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Deciphering the Form 990

11 May

When one thinks of ABT, finance is not necessarily the first thing that comes to mind. It is a world away from the stage, the perfectly poised dancers, and the glitz and glamour of galas frequented by those talked about in The New York Times. And yet, it is a crucial part of operating America’s National Ballet Company®, indeed any organization. Like the support beams that beautiful Venetian houses sit on alongside the canals, if forgotten, it could be eroded away leaving the organization sinking!

One of the best things about an internship at ABT is the opportunity to get an insight into the different departments into the organization, through various workshops and talks that occur each Friday. On one recent Friday, Godwin Farrugia, ABT’s Financial Controller, spoke to us about finance and helped us to decipher the various elements of the Form 990. The Form 990 is the annual report that a nonprofit organization, as determined under section 501(c)(3) of the Internal Revenue Code, must submit to the IRS. It provides financial information of the organization’s activities over the preceding year, including its revenue, expenses, assets, details about its endowment (if any), and details of its personnel. These reports are disclosed to the public and are made available on helpful sites like Guidestar. However, like all things published by the IRS, it almost requires a degree to decipher each question, and what it reveals about the organization.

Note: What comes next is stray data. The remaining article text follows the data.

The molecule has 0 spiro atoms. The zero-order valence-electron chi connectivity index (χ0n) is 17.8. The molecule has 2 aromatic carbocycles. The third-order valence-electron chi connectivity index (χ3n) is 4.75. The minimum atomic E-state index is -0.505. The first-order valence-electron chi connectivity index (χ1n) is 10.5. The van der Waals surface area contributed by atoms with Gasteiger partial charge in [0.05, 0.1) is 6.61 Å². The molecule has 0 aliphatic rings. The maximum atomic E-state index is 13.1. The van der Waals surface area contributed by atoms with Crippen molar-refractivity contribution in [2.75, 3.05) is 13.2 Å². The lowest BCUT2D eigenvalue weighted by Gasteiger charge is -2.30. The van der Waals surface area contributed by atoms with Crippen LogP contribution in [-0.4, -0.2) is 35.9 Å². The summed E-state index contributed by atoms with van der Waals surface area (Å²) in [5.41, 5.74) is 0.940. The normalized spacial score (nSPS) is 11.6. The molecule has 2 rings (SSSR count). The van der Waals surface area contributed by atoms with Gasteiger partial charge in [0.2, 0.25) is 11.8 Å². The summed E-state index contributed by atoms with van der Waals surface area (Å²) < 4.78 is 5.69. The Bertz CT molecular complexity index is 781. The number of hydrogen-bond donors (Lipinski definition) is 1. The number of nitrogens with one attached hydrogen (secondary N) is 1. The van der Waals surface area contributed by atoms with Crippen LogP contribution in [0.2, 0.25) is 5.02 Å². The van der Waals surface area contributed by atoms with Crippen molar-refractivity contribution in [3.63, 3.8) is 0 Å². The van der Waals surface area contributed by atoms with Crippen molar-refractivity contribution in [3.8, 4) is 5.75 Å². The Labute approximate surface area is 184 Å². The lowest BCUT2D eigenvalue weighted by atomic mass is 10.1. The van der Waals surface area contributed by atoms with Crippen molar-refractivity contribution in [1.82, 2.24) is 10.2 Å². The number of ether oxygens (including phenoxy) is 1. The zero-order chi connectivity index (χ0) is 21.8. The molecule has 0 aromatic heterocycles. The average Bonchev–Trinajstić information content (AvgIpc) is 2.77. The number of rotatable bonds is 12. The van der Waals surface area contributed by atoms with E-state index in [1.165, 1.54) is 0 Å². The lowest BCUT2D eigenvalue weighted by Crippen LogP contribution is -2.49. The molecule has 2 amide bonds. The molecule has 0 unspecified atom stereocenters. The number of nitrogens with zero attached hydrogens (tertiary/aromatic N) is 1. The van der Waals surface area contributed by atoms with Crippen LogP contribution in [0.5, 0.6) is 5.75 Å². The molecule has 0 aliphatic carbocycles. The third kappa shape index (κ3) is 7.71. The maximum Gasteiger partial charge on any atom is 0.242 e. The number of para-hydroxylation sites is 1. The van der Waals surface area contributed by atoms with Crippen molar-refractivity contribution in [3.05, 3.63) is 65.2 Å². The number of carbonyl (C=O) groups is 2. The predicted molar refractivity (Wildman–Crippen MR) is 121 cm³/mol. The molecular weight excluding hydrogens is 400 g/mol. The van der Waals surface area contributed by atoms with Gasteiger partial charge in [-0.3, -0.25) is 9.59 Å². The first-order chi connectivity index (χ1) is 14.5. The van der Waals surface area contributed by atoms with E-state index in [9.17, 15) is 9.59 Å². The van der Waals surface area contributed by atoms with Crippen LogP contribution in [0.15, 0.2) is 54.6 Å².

Godwin stepped us through the report, highlighting important questions asked by the IRS, what each section means, and basically why things are the way they are. For example, what’s the rationale of following a calendar year over a June-July fiscal year, the differences between “temporarily restricted” and “permanently restricted” endowment (Hint: one is akin to deferred revenue), and what may sound alarm bells! Reading Form 990s is a crucial skill when working with nonprofits as it gives you important information about a nonprofit organization’s programs, how much revenue is generated from its programs (and how much they cost!), and generally the financial health of an organization. The juicier part is finding out who are the highest paid employees as well.

While Form 990s and finance are about as sexy as a ballerina’s feet after a performance of Giselle, it is nothing to dismiss. Like firm feet can support a dancer en pointe seemingly forever, a ballet company with strong financial health helps to ensure it will continue to operate well into the distant future!

Jeremy Leung

Spring 2015

Institutional Support Intern